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so I've been going around, looking at sticks...I like the Easton SC2 (w/ Forsberg curve)

however i looked for some reviews online, and a few people said it would break easily. this kind of scared me away, but i'm guessing that since i'm a beginner I probably won't be doing anything strenuous enough to break it...

opinions? should I invest in a more expensive stick or is a cheaper (it's around $60-70) stick ok for a beginner?

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04-16-2009, 04:52 PM
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Quote:
Originally Posted by Jake5 View Post
so I've been going around, looking at sticks...I like the Easton SC2 (w/ Forsberg curve)

however i looked for some reviews online, and a few people said it would break easily. this kind of scared me away, but i'm guessing that since i'm a beginner I probably won't be doing anything strenuous enough to break it...

opinions? should I invest in a more expensive stick or is a cheaper (it's around $60-70) stick ok for a beginner?
thats not a bad price. you probably wont break it too easily with a shot since you are just starting out

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04-16-2009, 04:53 PM
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The Big Giant Head
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ehh if u got the money go for it.you probably wont take full advantage of the stick but composites are really strong sticks so it'll last you quiet some time im sure.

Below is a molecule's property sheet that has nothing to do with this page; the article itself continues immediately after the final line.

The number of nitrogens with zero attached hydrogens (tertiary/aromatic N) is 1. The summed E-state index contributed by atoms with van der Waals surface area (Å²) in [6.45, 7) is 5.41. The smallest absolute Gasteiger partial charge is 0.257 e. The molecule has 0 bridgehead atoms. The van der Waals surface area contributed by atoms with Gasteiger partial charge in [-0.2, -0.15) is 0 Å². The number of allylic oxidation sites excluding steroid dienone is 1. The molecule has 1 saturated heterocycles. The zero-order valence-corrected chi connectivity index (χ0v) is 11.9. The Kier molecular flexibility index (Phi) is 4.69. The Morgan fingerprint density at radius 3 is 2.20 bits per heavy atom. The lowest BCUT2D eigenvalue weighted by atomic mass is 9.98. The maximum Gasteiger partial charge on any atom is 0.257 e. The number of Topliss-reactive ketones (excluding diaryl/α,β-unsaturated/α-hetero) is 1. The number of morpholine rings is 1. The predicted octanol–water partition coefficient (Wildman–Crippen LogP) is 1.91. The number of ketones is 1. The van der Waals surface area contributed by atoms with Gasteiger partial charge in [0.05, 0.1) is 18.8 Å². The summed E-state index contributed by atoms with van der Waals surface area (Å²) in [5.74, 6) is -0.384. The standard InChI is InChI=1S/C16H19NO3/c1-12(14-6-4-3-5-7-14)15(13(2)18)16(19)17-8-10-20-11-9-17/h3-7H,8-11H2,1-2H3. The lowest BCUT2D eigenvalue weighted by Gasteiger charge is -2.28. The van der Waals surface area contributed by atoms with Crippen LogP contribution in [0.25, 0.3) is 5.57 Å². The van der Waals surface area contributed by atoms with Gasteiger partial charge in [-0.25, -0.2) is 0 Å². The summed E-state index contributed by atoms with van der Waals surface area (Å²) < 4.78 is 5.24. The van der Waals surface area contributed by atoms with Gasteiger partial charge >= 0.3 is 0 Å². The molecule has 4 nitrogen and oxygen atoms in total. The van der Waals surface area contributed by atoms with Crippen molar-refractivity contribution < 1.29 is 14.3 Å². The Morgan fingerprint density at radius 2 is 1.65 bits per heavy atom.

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04-16-2009, 04:56 PM
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Gunnar Stahl 30
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you really wont benefit from a top end stick. once you get better and figure things out then maybe get a good one. the lower end sticks tend to be more durable anyway cause they are heavier

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04-16-2009, 05:02 PM
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I'd say just buy a wooden stick. They're cheap and durable. And then it's not as expensive to experiment with different lies/curves/flexes to find what you like best.

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04-16-2009, 06:00 PM
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yeah, i went back to the store after class and i ended up picking up a cheap $10 wooden RBK stick just to mess around with until I get the hang of things.

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04-16-2009, 09:16 PM
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yeah, i went back to the store after class and i ended up picking up a cheap $10 wooden RBK stick just to mess around with until I get the hang of things.
Cool beans .... you can't go wrong with that honestly. Have fun playing the greatest game in the world.

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04-17-2009, 02:07 PM
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If you're set on buying composite, look around for the Nike Bauer Vapor XVI. It's a very good stick at a reasonable price. It's cheap because it's an older model, but I love mine.

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04-17-2009, 02:13 PM
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Tonight is my first learn to skate to play hockey class. I have been doing pretty good in my regular learn to skate class. Hopefully I don't screw up.